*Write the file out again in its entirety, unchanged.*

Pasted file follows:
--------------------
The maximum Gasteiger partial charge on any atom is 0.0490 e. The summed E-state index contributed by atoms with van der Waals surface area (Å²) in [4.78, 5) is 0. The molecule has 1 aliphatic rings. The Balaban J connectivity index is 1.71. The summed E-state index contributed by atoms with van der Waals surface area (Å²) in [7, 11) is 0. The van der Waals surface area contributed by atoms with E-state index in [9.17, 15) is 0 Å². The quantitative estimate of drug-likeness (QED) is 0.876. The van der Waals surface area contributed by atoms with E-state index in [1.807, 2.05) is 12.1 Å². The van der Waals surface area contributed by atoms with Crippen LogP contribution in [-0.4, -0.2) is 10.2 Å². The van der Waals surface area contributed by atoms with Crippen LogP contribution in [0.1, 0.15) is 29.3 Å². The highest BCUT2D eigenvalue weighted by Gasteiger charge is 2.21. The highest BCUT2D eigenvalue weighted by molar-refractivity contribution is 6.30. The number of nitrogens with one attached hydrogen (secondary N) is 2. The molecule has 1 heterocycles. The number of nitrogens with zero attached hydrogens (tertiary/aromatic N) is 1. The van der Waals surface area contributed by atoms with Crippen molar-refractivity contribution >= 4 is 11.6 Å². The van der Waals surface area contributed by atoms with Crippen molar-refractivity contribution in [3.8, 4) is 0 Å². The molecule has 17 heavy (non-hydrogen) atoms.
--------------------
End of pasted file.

The maximum Gasteiger partial charge on any atom is 0.0490 e. The summed E-state index contributed by atoms with van der Waals surface area (Å²) in [4.78, 5) is 0. The molecule has 1 aliphatic rings. The Balaban J connectivity index is 1.71. The summed E-state index contributed by atoms with van der Waals surface area (Å²) in [7, 11) is 0. The van der Waals surface area contributed by atoms with E-state index in [9.17, 15) is 0 Å². The quantitative estimate of drug-likeness (QED) is 0.876. The van der Waals surface area contributed by atoms with E-state index in [1.807, 2.05) is 12.1 Å². The van der Waals surface area contributed by atoms with Crippen LogP contribution in [-0.4, -0.2) is 10.2 Å². The van der Waals surface area contributed by atoms with Crippen LogP contribution in [0.1, 0.15) is 29.3 Å². The highest BCUT2D eigenvalue weighted by Gasteiger charge is 2.21. The highest BCUT2D eigenvalue weighted by molar-refractivity contribution is 6.30. The number of nitrogens with one attached hydrogen (secondary N) is 2. The molecule has 1 heterocycles. The number of nitrogens with zero attached hydrogens (tertiary/aromatic N) is 1. The van der Waals surface area contributed by atoms with Crippen molar-refractivity contribution >= 4 is 11.6 Å². The van der Waals surface area contributed by atoms with Crippen molar-refractivity contribution in [3.8, 4) is 0 Å². The molecule has 17 heavy (non-hydrogen) atoms.